Winds of Change

How much is your work contribution truly valued in some companies?  I can answer that with a quick visualization exercise.  Imagine a bucket almost full of water.  Then put your hand in that water.  Finally, pull your hand out.  The space left by your hand is the amount of value you are as a worker in many establishments.

It’s painful to think of your job or career like this.  But in this day and age, I’ve found it to be the truth about 90% of the time (with the 10% being extremely small companies or startups that have so few employees that they may go under if they lose another).  Sure, there are many corporations that will still treat you better than others. Perhaps they will have a better compensation or benefit package.  Perhaps they have a proper hierarchical structure set up that allows your complaints and concerns to be heard and things to be actually done about them.  Perhaps they have zero tolerance policies in place that make you feel very comfortable working there without worry about being bullied for being in a minority in some way.    But even with the benefits and ethical treatment of employees, this is still the norm.

I saw this visualization posted in a coworker’s cube one day, many years ago.  And it was painful to think about, at first.  But then, I changed my perception around this visualization, and even though it’s still uncomfortable to think about, I think it has made me better able to handle the constantly occurring change in every aspect of my life.

And yes, I did say EVERY aspect of life.

This visualization is especially true in pagan communities that exist solely on social media platforms.  Groups form, people join them, people leave them, groups change, and groups die.   There is absolutely nothing anyone can do to change this cycle, and there is nothing that will make one person less expendable than another, no matter who you are, what you have studied or what you have claimed to have done.  Some have a tendency to get tied up into the identity of a group so much that it becomes a piece of ‘who you are,’ much like a title of Priest or Priestess.  The very nature of the change in these groups, however, makes this dangerous.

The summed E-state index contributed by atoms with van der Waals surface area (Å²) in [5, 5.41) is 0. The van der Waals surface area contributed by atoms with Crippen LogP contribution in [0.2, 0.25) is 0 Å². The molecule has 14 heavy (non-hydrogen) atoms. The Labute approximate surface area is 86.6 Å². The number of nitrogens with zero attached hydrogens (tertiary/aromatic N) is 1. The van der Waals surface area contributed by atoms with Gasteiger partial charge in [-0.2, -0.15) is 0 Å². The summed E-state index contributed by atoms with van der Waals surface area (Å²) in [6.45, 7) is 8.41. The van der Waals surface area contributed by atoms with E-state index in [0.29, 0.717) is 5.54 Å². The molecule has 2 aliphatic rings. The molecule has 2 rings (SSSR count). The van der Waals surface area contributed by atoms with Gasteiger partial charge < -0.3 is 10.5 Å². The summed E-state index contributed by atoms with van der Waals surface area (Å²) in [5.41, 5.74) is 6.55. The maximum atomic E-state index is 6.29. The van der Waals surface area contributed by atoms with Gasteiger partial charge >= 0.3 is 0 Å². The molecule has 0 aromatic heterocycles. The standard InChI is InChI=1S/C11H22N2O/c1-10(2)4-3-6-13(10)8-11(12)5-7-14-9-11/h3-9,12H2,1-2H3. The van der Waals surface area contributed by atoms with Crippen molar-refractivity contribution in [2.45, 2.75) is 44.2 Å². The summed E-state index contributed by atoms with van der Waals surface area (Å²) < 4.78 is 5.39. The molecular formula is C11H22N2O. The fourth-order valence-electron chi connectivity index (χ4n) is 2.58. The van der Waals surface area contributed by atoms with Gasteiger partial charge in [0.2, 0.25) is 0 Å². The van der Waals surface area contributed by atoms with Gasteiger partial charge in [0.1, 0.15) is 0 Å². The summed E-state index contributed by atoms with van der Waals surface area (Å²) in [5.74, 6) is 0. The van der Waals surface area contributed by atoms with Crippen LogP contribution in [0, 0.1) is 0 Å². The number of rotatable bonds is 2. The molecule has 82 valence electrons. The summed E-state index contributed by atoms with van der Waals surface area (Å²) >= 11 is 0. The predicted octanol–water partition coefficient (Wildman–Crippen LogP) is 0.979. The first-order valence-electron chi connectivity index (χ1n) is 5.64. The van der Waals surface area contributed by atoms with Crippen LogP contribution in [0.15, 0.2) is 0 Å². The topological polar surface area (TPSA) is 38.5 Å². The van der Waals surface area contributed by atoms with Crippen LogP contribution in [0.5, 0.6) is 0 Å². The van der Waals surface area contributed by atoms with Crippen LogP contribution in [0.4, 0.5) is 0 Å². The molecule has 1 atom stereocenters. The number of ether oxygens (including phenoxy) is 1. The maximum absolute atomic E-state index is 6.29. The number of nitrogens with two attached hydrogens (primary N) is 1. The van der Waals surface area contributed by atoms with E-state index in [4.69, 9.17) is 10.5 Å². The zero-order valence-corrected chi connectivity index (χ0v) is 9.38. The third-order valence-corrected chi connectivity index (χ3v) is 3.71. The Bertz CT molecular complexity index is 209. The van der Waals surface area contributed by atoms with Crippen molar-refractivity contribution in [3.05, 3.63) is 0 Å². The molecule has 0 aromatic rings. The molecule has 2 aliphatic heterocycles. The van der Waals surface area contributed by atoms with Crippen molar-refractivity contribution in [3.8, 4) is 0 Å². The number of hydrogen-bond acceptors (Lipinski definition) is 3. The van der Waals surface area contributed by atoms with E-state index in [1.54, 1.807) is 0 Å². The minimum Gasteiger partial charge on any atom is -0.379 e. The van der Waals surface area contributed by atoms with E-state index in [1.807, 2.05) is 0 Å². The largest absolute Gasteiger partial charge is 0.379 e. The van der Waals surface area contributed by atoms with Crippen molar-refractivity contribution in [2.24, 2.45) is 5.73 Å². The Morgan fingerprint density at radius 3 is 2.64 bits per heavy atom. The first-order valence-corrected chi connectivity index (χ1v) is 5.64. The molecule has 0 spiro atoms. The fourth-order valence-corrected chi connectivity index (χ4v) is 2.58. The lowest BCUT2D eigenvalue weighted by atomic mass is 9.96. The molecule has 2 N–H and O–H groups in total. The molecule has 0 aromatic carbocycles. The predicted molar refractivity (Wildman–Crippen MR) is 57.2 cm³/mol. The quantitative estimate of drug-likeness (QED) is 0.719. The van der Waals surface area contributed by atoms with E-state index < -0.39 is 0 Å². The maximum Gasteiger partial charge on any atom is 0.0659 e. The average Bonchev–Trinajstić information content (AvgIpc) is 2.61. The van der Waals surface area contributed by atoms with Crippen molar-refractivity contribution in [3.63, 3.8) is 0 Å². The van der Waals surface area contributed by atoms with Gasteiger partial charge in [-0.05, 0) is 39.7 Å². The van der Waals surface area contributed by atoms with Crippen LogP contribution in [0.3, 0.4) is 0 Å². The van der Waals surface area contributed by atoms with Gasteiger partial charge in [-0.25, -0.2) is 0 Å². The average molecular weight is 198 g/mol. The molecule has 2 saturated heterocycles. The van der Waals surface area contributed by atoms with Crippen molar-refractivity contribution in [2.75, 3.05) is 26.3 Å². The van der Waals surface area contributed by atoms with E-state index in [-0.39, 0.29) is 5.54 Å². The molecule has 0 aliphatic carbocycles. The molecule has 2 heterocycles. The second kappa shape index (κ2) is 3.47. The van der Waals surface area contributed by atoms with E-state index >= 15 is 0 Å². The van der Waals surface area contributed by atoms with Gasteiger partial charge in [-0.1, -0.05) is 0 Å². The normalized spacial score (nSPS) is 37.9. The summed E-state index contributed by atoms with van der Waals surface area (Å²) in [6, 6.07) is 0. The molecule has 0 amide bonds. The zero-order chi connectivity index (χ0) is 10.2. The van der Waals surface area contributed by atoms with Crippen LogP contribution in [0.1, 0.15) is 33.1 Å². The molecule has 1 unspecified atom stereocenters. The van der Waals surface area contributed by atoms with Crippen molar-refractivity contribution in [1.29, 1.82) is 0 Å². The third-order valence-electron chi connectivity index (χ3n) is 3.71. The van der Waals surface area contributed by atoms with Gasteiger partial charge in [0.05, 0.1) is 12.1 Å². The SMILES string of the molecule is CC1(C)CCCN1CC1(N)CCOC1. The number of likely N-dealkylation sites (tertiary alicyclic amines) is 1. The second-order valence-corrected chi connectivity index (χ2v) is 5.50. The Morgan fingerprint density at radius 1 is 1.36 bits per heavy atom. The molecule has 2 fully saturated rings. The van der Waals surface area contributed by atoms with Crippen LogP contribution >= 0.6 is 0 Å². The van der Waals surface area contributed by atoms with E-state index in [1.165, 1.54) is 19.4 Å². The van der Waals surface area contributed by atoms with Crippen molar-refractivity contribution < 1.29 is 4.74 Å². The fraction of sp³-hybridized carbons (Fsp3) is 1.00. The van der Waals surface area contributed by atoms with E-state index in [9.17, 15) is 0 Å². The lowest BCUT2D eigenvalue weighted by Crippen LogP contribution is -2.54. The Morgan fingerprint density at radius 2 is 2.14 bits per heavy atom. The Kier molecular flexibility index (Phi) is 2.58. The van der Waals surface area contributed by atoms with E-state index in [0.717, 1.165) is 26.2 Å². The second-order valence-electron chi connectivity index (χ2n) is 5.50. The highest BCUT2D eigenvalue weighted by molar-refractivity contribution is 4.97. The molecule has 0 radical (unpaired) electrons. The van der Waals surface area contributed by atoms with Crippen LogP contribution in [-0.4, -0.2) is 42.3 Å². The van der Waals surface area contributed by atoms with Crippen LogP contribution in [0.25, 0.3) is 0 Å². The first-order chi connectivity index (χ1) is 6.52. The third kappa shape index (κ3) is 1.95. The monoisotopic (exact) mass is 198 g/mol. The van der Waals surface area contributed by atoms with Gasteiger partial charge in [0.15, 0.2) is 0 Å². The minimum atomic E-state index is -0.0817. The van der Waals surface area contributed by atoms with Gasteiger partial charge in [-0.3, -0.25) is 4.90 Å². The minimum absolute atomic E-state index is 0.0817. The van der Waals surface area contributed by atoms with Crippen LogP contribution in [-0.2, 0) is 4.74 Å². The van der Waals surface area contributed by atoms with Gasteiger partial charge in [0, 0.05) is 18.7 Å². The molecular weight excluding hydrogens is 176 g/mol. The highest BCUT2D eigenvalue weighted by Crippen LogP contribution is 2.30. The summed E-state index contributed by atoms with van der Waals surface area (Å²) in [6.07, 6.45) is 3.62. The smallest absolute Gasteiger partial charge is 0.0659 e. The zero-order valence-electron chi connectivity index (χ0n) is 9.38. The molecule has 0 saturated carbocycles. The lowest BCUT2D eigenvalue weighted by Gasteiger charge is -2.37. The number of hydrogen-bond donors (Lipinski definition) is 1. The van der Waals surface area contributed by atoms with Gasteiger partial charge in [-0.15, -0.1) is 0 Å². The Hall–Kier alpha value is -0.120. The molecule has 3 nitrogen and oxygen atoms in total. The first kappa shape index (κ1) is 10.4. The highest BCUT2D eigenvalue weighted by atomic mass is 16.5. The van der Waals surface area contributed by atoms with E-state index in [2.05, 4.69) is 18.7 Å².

It’s even worse if you take the opinions of those in the group as downright fact.  There are too many people in these types of situations who have extremely low self-worth, or no one to physically talk to about the subjects tossed around in the group.  Those types hang on every word, hoping that they will get the reassurance that they need to feed their severely malnourished spirit that they indeed are making the decisions they are supposed to be.  And they also beg for those reassurances that they are hearing and seeing the things they think they have.  Sometimes things get so bad the group becomes an echo chamber for a specific set of criteria; you need to think like this, walk like this and do this, and then you will be doing things ‘right’.  It doesn’t matter that the criteria are based on one opinion; if the group thinks it’s right, that is all it will be.

What is even more painful is the realization that even in local organizations the bucket visualization is also true.  The organization doesn’t have to be religious, either.  While face-to-face community organizations don’t have as many dangers as the social media groups, they still have the same aspects when it comes to group participation.  It doesn’t matter how much you contribute, volunteer or are simply present, there will always be someone else ready to pick up the slack and fill in that hole left by your hand in the water.  The sooner peace is made with that and you grieve what is lost, the sooner you can move on.

The bucket visualization is also very true when it comes to personal religious practices. Now, realize I work with two very distinct deities.  One has aspects of a change-bringing-trickster, the other has aspects of a wanderer seeking knowledge, and was willing to give up his own eye to get it.  Not everyone is going to be in the same boat of personal change that I am.  But many that work with the blood brothers will have upheaval to deal with sooner or later.  And right now, it’s my turn to do just that.